You might have noticed that Currie looks a bit different.
We have a new brand, a new website, and a renewed appreciation of how people care about Currie.
Creating our new look was a team effort. Together, we brainstormed, mulled things over, and brainstormed some more. We engaged strategy and innovation consultancy, Tank, to guide us. The result was a new, updated visual representation of what we believe Currie means to each of us, and to our clients.
Currie works at the nexus of food, people and nature. It is here, in this cross section, that we connect clients and stakeholders in conversations about a better way forward.
But how to represent this space with a visual identity?
This was the challenge we posed to our team, and their answer was: ‘rivers’.
Rivers foster connection. They run through rural, regional, and metropolitan areas and link us together. In many regions, they are crucial to our farmers’ ability to produce the food that sustains our people. They are life support for wetlands, bushlands, forests, and the fauna that thrives within them. And, they bring our communities together as we gather around rivers to celebrate holidays, escape the city on weekends, or enjoy Friday night knock-off drinks at a bar while we watch the city lights dance on the river’s surface.
Despite their strength, rivers also represent the fragility of our natural environment and the pressing need for us as a population to foster more sustainable living habits. Average temperatures are increasing, droughts are occurring more often, and the volume of water available to our towns, farms and environment is dropping. Only 2.5% of the Earth’s water is freshwater, which serves life’s needs. Only 1.2% of this is available as surface water.
Rivers are the perfect representation of the people we work with and the work we do together.
So, our Currie staff members were invited to nominate a river that is important to them (see below), and these became the running motif of our new visual identity. The fine lines you see running across our images and documents each represent a river.
Our new look is a product of collaboration, of personal investment from each of our team, and of our 30-year history of working at the nexus of food, people and nature.
We love it, and we hope you do too.
Drop us a note and tell us what you think!
“I love the rivers of NSW’s south coast, like the Pambula River. I have great memories of going out with Dad and brothers, fishing on the tinny up there. I can feel the sun and wind on my skin; dance my fingertips on the water; hear the bell birds chime; smell the water and the diesel from the little outboard.”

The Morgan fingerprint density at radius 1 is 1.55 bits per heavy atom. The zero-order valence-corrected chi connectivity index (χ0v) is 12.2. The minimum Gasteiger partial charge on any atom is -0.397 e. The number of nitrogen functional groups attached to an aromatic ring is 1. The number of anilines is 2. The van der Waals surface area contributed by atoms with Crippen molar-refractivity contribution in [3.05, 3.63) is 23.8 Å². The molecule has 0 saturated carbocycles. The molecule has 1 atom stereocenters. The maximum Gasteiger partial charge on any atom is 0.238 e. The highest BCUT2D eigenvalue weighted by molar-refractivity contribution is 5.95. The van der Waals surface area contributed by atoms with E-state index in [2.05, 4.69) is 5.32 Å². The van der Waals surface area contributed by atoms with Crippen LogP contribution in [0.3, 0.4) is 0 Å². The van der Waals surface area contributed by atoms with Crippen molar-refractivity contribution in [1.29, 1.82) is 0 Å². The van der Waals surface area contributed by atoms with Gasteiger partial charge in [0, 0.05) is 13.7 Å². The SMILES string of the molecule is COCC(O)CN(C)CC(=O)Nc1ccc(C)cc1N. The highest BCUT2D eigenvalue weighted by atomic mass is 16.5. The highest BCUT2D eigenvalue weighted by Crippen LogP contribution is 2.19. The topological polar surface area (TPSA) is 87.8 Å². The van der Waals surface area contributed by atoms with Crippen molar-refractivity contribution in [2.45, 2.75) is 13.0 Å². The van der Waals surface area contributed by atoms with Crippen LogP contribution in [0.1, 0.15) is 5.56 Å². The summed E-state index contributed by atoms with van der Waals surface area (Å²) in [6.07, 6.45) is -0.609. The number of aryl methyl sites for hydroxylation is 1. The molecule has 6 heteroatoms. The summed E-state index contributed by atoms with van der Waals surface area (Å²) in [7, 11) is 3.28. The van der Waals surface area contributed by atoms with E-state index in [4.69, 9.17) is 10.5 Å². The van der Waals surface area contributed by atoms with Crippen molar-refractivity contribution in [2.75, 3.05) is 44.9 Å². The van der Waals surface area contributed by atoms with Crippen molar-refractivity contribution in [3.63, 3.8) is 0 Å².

– Laura Griffin, Consultant
“The Murray is a lifeline for the Riverina, which is my home. She keeps our crops watered, she’s a home to our birdlife and gum trees, and I grew up skidding down her banks while we raced to the edge for a swim. One of my favourite memories is sitting on my horse’s back in the river and dangling my toes through the surface while she made bubbles with her nose. The Murray is the backbone of our Riverina communities.”
– Laura Browning, ConsultantNile River
“But all is changed for mankind when [the Nile] comes; If [the Nile] shines, the earth is joyous, every stomach is full of rejoicing, every spine is happy, every jawbone crushes (its food). – Hymn to the Nile, c. 2100 BCE”
– Gabrielle Sheehan, Director Client ServicesYarra River
“The Yarra river twists and turns its way through Melbourne, breaking apart the concrete jungle with bursts of greenery and birdlife. Similarly, the river is entwined in many of my memories growing up in this city. From gliding on top of it in a rowing boat at sunrise on a frosty weekday morning, to cycling along the numerous bike paths that intersect and run alongside its waters, to walking with my dog through the trails at Yarra bend. For me, and many others, the Yarra provides a valuable connection to nature in the middle of the Melbourne metropolis.”
– Isabella Grutzner, Consultant
“The Yarra River is Melbourne’s most important natural asset and all Melburnians are dependent on it. It supplies most of our piped water. The river corridor is one of the region’s prime wildlife habitats and is a popular place for recreational and nature-based activities, which are vital to community well-being and the city’s liveability.” Source: http://yarrariver.org.au/
– Meemee Leong, Accounts ManagerWaikato River
“Aotearoa New Zealand is blessed with rivers. A cultural lifeforce. Precious water – a tupuna, or ancestor – that has nourished the people on its banks for centuries. But also forms arteries for the economy – hydro power, tourism, farming – and arteries for nature. Such a tricky balance. So very worth protecting.”
– Susan McNair, Managing Director